Can a new CRISPR tech­nique un­lock the se­crets of how can­cer spreads?

Jonathan Weissman’s team watched the cancer cells spread across the doomed mouse. Engineered with a bioluminescent enzyme, they appeared in scans first as a small navy blue diamond lodged near the heart; a week later, as a triangle splayed across the mouse’s upper body, with streaks of green and two distinct bright red hubs of activity. By day 54, the mouse resembled a lava lamp.

The images would have been familiar to any cancer biologist, but they didn’t actually tell you much about what was going on: why the cancer was metastasizing or which cells were responsible. For that, Weissman’s team had designed a new tool. Inside the original navy blue diamond, they had engineered the microbiological equivalent of an airplane’s black box — a “molecular recorder” that, after the mouse’s death, could allow them to extract the cells and wind back intimate footage of a single cancer’s ascent.

Endpoints News

Keep reading Endpoints with a free subscription

Unlock this story instantly and join 98,400+ biopharma pros reading Endpoints daily — and it's free.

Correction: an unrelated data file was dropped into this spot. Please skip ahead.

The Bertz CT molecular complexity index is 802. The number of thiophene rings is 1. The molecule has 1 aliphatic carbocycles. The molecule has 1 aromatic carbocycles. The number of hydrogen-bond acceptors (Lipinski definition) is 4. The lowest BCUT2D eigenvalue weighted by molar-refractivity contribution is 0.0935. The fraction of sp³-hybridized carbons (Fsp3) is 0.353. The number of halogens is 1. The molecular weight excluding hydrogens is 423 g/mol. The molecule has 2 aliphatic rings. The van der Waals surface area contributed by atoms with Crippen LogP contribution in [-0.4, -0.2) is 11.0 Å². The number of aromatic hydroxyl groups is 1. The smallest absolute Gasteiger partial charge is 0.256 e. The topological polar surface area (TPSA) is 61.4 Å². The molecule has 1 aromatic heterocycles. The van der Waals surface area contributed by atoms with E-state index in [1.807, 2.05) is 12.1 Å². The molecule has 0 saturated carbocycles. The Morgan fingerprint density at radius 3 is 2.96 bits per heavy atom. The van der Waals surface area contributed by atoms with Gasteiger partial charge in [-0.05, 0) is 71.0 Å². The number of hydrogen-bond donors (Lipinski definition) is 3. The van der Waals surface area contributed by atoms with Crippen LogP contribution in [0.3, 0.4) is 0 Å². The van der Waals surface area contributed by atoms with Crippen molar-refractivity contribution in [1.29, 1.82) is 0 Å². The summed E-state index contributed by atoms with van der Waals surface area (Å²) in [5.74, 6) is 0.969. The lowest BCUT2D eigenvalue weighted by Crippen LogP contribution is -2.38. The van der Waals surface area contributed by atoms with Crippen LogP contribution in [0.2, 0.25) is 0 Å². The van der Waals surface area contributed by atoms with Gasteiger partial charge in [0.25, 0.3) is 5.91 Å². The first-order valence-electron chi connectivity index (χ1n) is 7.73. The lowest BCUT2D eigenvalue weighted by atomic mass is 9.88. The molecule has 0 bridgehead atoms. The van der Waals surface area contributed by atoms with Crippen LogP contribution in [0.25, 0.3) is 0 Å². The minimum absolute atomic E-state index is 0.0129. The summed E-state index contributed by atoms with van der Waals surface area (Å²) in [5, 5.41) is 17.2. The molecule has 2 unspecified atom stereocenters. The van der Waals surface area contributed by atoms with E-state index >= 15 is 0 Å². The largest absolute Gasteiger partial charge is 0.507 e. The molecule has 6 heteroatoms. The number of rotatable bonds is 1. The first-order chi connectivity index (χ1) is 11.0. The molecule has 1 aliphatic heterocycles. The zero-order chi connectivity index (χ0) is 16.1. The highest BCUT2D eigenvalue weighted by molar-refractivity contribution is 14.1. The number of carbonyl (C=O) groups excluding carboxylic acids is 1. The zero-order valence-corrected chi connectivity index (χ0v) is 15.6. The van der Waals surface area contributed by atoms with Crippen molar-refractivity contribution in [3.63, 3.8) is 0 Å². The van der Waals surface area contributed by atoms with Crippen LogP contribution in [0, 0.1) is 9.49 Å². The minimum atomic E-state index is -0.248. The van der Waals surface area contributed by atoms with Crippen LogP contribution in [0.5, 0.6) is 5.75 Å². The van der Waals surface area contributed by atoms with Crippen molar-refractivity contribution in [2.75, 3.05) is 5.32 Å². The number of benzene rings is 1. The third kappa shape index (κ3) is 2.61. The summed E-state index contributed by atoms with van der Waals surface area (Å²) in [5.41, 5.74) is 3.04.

Janet Woodcock and Joshua Sharfstein (AP, Images)

Poll: Should Joshua Sharf­stein or Janet Wood­cock lead the FDA from here?

It’s time for a new FDA commissioner to come on board, a rite of passage for Joe Biden’s administration that should help seal the new president’s rep on seeking out the experts to lead the government over the next 4 years.

As of now, the competition for the top job appears to have narrowed down to 2 people: The longtime CDER chief Janet Woodcock and Joshua Sharfstein, the former principal deputy at the FDA under Peggy Hamburg. Both were appointed by Barack Obama.

Fast on Glax­o­SmithK­line's heels, Au­rinia wins OK to steer a sec­ond lu­pus nephri­tis drug straight to the mar­ket

GlaxoSmithKline’s Benlysta isn’t alone in the small circle of approved lupus nephritis drugs anymore.

Little Aurinia Pharmaceuticals has gotten the green light from the FDA to start marketing its first and only program, voclosporin, under the brand name Lupkynis — something CEO Peter Greenleaf says it’s been ready to do since December.

Regulators went right down to the wire on the decision, keeping the company and the entire salesforce it’s already assembled on its toes.